Quebec and Canadian Art, 1980-2010 - New Acquisitions
Jean-Noël Desmarais Pavilion - Level S2
In the past few years, the Museum's collection has been enriched with outstanding pieces by contemporary Quebec and Canadian artists. In connection with this season featuring Quebec and Canadian art, the Museum will present recent acquisitions among a selection of landmark works from the contemporary art collection spanning the years 1980 to 2010.
150th Anniversary Gift: Orientation by Joanne Tod
This painting from 1988 by a Montreal-born, Toronto-based artist is already a historically important acquisition, since it dates from the period when critical discussion of Tod's work was at its height. In fact, since the late 1970s, she had been doing her utmost to restore to figurative painting its function as criticism, at a time when figuration appeared to have been thoroughly discredited in this respect in favour of installation and performance. For her – as for the painters of the so-called Pictures Generation in New York, like Jack Goldstein and Robert Longo, both represented in our collection – painting is the arena for a (feminist) exploration of the mechanisms of images and their power to shape our tastes.
Orientation shows a partial view of The Three Graces by the Venetian sculptor Antonio Canova in its palatial setting, today the Hermitage Museum in Saint Petersburg. Executed in 1813 after years of preliminary sketches, this group (another copy of which is the joint property of the Victoria and Albert Museum, London, and the National Gallery of Scotland, Edinburgh) is possibly one of the best known and most frequently reproduced works of all Western sculpture, along with Michelangelo's Pietà and David. The Three Graces, which embodies and exemplifies the Neoclassical concept of beauty current in Europe in the early nineteenth century, has an interesting history. Towards the end of the Napoleonic Wars, the work was commissioned twice at the same time, first by the Empress Joséphine de Beauharnais and then by Englishman John Russell, Duke of Bedford. The fact that this work celebrating the ideal of female beauty was sought by two parties at war with one another speaks volumes!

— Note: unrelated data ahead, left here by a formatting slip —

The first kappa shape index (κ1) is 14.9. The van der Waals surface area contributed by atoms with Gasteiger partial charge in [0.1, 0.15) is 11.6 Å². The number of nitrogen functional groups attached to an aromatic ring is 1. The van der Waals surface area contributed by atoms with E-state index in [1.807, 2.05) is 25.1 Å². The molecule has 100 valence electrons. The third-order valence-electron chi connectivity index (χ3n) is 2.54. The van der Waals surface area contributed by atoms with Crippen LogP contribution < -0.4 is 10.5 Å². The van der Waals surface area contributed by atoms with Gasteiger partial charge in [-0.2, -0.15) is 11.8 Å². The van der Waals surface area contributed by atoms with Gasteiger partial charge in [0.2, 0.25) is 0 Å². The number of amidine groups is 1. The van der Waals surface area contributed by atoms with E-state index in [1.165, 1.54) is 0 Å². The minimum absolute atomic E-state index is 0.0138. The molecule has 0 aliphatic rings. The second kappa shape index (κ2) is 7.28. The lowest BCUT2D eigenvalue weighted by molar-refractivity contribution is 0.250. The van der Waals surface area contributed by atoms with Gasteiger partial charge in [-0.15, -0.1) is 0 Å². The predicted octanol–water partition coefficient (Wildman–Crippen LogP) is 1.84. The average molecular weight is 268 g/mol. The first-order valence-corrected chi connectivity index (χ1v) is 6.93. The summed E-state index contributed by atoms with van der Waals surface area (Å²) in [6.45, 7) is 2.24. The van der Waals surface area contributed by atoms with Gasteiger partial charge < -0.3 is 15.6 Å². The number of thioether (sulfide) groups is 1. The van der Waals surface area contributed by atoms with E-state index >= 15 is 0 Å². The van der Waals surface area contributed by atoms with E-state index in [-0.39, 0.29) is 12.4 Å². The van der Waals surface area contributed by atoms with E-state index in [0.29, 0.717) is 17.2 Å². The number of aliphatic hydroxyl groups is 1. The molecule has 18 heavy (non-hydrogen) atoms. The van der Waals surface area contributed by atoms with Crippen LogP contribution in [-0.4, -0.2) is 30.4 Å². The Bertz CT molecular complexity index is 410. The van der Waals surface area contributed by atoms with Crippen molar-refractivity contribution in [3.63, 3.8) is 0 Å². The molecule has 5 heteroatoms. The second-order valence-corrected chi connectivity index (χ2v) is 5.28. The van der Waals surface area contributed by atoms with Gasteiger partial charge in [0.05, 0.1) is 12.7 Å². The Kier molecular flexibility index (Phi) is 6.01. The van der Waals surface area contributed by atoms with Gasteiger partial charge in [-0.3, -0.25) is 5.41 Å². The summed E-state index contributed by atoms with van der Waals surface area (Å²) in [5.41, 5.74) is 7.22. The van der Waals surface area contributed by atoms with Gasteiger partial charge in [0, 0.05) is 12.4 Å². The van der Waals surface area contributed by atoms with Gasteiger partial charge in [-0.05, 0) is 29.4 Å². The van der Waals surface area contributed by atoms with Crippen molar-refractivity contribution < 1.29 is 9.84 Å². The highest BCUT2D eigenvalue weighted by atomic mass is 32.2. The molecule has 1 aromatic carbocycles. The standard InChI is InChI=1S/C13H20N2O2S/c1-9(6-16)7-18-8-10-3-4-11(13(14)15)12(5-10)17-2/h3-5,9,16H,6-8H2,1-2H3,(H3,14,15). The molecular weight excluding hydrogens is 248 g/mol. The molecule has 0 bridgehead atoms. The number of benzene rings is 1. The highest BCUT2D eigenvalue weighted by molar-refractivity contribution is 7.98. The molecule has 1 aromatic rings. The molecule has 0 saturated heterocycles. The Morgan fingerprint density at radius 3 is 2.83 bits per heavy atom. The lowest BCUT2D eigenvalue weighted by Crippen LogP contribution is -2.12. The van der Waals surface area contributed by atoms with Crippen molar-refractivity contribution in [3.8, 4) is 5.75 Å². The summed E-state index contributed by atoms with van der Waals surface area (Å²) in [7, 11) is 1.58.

Tod depicts this famous group headless and cut off at the feet, creating the effect of a cropped photograph acting like a Procrustean bed on the history of art. In doing so, she raises a host of questions about aesthetics, the historicity of aesthetics, the relationship between beauty and politics, and the role of museums in promulgating canons of taste.
We thank Jack and Harriet Lazare and their family for giving us this superb painting by a major artist to celebrate the Museum's 150th anniversary. This is the first of Tod's works to enter the Museum's collection.
2. Pierre Dorion, Vanity (detail), 2004. MMFA, gift of Mr. René and Mrs. Janine Dorion
150th Anniversary Gift: Vanity by Pierre Dorion
A few years younger than Tod, Pierre Dorion is another leader of the revival of figurative painting in Canada. His work, more formalist and even philosophical than political, manifests subtle connections to photography and the history of art. During the exhibition at the Museum in 2010, in which, for the first time, his paintings were displayed alongside the photographs that inspired them, he stated: "For fifteen years or more, I have been working from the snapshots I take, photos of places, architecture and architectural details, interiors but never of human figures."